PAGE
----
Recently the Treasury Department released Revenue Procedure 2014-17. This procedure modified and superseded previous procedures regarding certain changes in method of accounting for dispositions of tangible depreciable property.
Most importantly for purposes of the 2013 tax filing season, this revenue procedure confirms that the IRS will allow taxpayers to make a late election for partial dispositions by using a Form 3115 (Change in Method of Accounting); however, this late election for partial dispositions can only be made for the 2013 tax year. After 2013, taxpayers will have to make the election in the year the disposition occurs, and will no longer be able to make late elections. Prior to the release of this revenue procedure, it was not clear whether taxpayers would be able to make late partial disposition elections after the 2013 tax year. This procedure clarifies that, barring future changes by the Treasury Department, taxpayers only have this year to take advantage of the opportunity.
How does this apply to my business?
This revenue procedure confirms that taxpayers have an opportunity for the 2013 tax year to take deductions for items that were disposed of in prior years, with no limit on the number of years they can go back. For example, if you replaced the roof on your building in 2010 but did not deduct the cost of the old roof, you could take a deduction for that cost on the 2013 return. If you replaced an engine on a truck, but did not deduct the cost of the old engine, you could take a deduction for that cost on the 2013 return.
This means that taxpayers should examine past disposition activity to determine if making this election is beneficial. Activities such as building remodels, roof replacements, parking lot replacements, and other activities where assets were disposed of are examples of good opportunities. If those assets are still being depreciated, there may be an opportunity to take advantage of this election for the 2013 tax year. Given the limited period of time taxpayers have for the 2013 tax year (and many have likely already filed their returns), those taxpayers who cannot obtain the information necessary to determine if making the election is appropriate should consider filing an extension for the 2013 tax return to give them more time to do so.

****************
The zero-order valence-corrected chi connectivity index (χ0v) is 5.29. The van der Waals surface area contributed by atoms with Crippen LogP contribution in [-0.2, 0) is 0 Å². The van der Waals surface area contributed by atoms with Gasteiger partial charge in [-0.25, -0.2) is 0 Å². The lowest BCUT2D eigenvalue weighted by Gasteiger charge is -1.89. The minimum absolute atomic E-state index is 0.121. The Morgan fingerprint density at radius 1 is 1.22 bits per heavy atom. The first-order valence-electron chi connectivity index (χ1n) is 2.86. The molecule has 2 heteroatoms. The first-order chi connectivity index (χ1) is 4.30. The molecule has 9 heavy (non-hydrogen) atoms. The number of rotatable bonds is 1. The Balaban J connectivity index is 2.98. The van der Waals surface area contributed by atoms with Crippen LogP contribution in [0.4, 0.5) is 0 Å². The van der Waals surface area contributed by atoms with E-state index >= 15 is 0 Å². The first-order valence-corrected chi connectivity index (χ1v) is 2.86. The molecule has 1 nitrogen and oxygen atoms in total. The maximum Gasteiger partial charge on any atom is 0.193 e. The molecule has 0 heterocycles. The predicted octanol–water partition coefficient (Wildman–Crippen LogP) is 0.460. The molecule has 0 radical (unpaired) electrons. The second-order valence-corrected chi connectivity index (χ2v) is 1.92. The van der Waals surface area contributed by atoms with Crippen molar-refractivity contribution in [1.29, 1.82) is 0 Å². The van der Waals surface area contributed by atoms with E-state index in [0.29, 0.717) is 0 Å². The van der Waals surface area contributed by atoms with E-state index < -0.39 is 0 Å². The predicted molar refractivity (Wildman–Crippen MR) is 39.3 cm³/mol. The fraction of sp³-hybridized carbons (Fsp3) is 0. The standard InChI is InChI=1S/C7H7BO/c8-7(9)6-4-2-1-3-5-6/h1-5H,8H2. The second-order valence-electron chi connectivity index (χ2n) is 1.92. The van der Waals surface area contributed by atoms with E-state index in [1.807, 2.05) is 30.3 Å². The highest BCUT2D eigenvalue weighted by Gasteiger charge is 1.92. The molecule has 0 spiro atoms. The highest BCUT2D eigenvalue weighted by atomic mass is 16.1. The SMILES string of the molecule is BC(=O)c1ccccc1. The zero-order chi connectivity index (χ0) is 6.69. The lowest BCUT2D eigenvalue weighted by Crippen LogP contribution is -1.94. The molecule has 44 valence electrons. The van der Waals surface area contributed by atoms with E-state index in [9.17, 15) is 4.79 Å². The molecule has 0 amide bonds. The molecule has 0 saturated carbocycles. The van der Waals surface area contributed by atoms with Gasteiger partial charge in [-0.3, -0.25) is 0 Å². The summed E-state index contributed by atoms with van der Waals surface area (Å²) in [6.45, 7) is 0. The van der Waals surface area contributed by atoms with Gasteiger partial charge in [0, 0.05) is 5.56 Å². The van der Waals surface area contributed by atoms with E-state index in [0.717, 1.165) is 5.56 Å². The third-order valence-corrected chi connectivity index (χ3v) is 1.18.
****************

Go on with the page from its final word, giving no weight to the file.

How do I calculate the value of “part” of an asset?
For those taxpayers who can take advantage of this late election, they will have to calculate the value of the disposed part of the asset (i.e. the value of the old roof). This can be a difficult undertaking given that most taxpayers do not have a record of the component costs of their assets. The proposed regulations on dispositions require taxpayers to use any reasonable method to calculate this value and give three examples of reasonable methods. These include:
1) Discounting the cost of the replacement portion of the asset back to its placed-in-service-year cost using the Consumer Price Index;
2) A pro rata allocation of the unadjusted depreciable basis of the asset based on the replacement cost of the disposed portion of the asset and the replacement cost of the asset; and
3) A study allocating the cost of the asset to its individual components (i.e. cost segregation study).
It is important to note that if you have disposed of more than one portion of the same asset, then you have to apply the same calculation method to all portions of that asset.
The regulations are continuing to evolve
The Treasury Department plans to release another revenue procedure on this subject, along with the final regulations on dispositions, in late April or early May of this year. Clark Schaefer Hackett will keep you updated with any further developments in this regard. Please feel free to reach out to your advisor, or any CSH professional, with any questions.
You may want to know more about the various ways that CSH can support your tangible property compliance. For instance, we can create a compliance plan that positions your business for tax efficiency while minimizing your staff’s time and effort in addressing the changes. Called a Fixed Asset Review, this personalized report will explain the exact steps to take to implement compliance with the tangible property regulations to your advantage, based on your specific circumstances.